When is a landowner most likely to prevail over the government in a regulatory takings dispute? Professor Eric Claeys, Professor of Law at Antonin Scalia Law School at George Mason University, discusses the two cases that carve out exceptions to the Penn Central approach, which in general construes regulatory takings cases in a way that gives government activity the benefit of the doubt.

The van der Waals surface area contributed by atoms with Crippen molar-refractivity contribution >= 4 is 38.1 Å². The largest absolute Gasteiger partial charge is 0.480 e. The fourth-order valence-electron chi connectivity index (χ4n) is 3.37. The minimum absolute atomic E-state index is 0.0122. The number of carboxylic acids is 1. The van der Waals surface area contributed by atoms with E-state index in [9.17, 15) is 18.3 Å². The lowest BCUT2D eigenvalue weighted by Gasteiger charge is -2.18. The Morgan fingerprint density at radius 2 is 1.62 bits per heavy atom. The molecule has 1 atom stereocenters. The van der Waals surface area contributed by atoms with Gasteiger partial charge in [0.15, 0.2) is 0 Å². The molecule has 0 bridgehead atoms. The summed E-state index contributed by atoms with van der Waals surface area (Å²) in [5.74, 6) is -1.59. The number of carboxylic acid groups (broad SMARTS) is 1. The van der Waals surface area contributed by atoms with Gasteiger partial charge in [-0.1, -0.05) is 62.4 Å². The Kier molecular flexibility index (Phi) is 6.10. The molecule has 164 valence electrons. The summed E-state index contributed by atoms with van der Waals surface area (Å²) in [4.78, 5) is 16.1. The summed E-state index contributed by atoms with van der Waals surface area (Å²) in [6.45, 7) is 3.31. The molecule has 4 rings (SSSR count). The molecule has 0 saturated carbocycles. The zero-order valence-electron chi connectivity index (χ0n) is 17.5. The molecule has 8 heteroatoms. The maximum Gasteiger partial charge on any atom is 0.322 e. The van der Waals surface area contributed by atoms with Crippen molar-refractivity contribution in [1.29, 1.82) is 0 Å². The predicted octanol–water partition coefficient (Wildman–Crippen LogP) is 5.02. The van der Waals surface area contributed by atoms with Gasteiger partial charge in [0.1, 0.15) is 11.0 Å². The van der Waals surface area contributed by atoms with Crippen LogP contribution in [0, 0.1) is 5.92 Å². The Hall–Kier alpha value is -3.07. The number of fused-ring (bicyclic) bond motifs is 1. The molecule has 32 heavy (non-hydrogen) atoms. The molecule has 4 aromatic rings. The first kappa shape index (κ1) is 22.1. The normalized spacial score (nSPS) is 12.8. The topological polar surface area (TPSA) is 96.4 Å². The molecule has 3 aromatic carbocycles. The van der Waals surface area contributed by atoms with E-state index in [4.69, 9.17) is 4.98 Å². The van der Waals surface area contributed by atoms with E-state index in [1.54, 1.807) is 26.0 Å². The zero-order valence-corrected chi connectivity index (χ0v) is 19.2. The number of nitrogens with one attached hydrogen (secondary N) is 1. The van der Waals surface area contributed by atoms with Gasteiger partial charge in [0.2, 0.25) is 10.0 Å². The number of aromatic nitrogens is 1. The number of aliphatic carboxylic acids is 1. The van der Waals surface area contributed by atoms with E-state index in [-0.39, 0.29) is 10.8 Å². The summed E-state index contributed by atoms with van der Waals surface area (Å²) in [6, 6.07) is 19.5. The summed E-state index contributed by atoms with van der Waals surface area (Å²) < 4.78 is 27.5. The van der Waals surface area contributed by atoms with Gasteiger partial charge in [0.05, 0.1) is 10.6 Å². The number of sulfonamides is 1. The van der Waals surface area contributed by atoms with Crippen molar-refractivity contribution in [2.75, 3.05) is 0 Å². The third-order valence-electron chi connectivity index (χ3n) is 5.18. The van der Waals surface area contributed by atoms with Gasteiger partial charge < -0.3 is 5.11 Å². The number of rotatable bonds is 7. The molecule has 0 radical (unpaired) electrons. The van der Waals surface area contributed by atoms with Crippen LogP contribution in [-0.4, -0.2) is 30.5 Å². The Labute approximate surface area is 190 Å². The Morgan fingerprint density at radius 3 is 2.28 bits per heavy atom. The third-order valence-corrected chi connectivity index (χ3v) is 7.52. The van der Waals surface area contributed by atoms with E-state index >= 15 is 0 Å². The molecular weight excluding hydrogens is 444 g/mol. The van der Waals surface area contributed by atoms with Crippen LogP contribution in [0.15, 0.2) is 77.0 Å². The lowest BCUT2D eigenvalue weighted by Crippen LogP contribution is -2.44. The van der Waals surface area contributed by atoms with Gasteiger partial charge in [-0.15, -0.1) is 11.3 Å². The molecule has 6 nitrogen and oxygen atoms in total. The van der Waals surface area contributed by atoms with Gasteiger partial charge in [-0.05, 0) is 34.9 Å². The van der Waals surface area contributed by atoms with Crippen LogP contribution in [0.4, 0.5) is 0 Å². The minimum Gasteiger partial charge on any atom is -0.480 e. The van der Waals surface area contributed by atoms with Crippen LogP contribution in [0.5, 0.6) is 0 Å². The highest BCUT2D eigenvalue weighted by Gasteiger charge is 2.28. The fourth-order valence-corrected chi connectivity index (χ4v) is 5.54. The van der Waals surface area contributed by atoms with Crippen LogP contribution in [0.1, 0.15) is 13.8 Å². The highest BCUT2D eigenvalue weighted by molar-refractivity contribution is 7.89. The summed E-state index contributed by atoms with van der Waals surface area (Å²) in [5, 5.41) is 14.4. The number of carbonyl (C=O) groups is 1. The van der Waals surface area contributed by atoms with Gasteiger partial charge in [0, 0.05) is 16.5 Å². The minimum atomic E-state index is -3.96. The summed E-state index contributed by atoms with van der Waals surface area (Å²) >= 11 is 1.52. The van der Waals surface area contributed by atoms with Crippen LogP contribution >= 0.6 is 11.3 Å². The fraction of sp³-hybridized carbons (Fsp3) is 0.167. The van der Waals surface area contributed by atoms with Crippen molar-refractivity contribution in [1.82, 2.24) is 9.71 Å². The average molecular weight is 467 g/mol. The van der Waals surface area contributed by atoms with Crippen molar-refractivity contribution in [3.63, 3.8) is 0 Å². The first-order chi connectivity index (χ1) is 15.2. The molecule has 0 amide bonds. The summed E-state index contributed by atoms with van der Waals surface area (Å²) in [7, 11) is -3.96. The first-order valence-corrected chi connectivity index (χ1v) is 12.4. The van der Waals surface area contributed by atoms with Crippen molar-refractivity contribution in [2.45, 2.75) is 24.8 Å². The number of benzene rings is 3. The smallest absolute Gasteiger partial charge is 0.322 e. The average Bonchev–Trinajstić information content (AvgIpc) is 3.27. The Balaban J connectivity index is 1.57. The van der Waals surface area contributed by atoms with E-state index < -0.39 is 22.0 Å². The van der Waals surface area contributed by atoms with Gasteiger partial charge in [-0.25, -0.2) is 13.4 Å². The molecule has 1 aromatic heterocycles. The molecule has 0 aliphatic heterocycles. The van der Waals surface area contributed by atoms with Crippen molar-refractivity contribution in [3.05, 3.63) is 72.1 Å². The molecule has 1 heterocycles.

The first exception is “touching,” when a land use restriction orders the owner to allow a physical thing or person to come onto the property, the lead case for which is Loretto v. Teleprompter Manhattan CATV Corp (1982). The second exception is “preventing any use” as determined by the case Lucas v. South Carolina Coastal Council (1992).

As always, the Federalist Society takes no position on particular legal or public policy issues; all expressions of opinion are those of the speaker.

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